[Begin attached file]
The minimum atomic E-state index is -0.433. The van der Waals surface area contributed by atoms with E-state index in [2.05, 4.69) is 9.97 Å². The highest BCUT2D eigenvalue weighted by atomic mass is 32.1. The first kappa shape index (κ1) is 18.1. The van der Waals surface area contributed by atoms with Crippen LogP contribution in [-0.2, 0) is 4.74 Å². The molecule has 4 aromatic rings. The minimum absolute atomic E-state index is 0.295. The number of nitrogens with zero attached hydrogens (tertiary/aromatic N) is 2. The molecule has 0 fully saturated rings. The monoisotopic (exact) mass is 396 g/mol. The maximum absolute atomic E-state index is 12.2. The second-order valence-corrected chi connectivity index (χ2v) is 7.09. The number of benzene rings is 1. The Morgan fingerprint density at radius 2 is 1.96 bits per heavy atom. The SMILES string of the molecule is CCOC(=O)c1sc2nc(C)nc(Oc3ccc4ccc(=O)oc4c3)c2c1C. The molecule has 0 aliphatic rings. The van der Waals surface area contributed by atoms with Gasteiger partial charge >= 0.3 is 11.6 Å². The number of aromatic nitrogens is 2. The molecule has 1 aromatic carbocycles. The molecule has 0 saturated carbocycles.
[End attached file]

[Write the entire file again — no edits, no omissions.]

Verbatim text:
The minimum atomic E-state index is -0.433. The van der Waals surface area contributed by atoms with E-state index in [2.05, 4.69) is 9.97 Å². The highest BCUT2D eigenvalue weighted by atomic mass is 32.1. The first kappa shape index (κ1) is 18.1. The van der Waals surface area contributed by atoms with Crippen LogP contribution in [-0.2, 0) is 4.74 Å². The molecule has 4 aromatic rings. The minimum absolute atomic E-state index is 0.295. The number of nitrogens with zero attached hydrogens (tertiary/aromatic N) is 2. The molecule has 0 fully saturated rings. The monoisotopic (exact) mass is 396 g/mol. The maximum absolute atomic E-state index is 12.2. The second-order valence-corrected chi connectivity index (χ2v) is 7.09. The number of benzene rings is 1. The Morgan fingerprint density at radius 2 is 1.96 bits per heavy atom. The SMILES string of the molecule is CCOC(=O)c1sc2nc(C)nc(Oc3ccc4ccc(=O)oc4c3)c2c1C. The molecule has 0 aliphatic rings. The van der Waals surface area contributed by atoms with Gasteiger partial charge >= 0.3 is 11.6 Å². The number of aromatic nitrogens is 2. The molecule has 1 aromatic carbocycles. The molecule has 0 saturated carbocycles.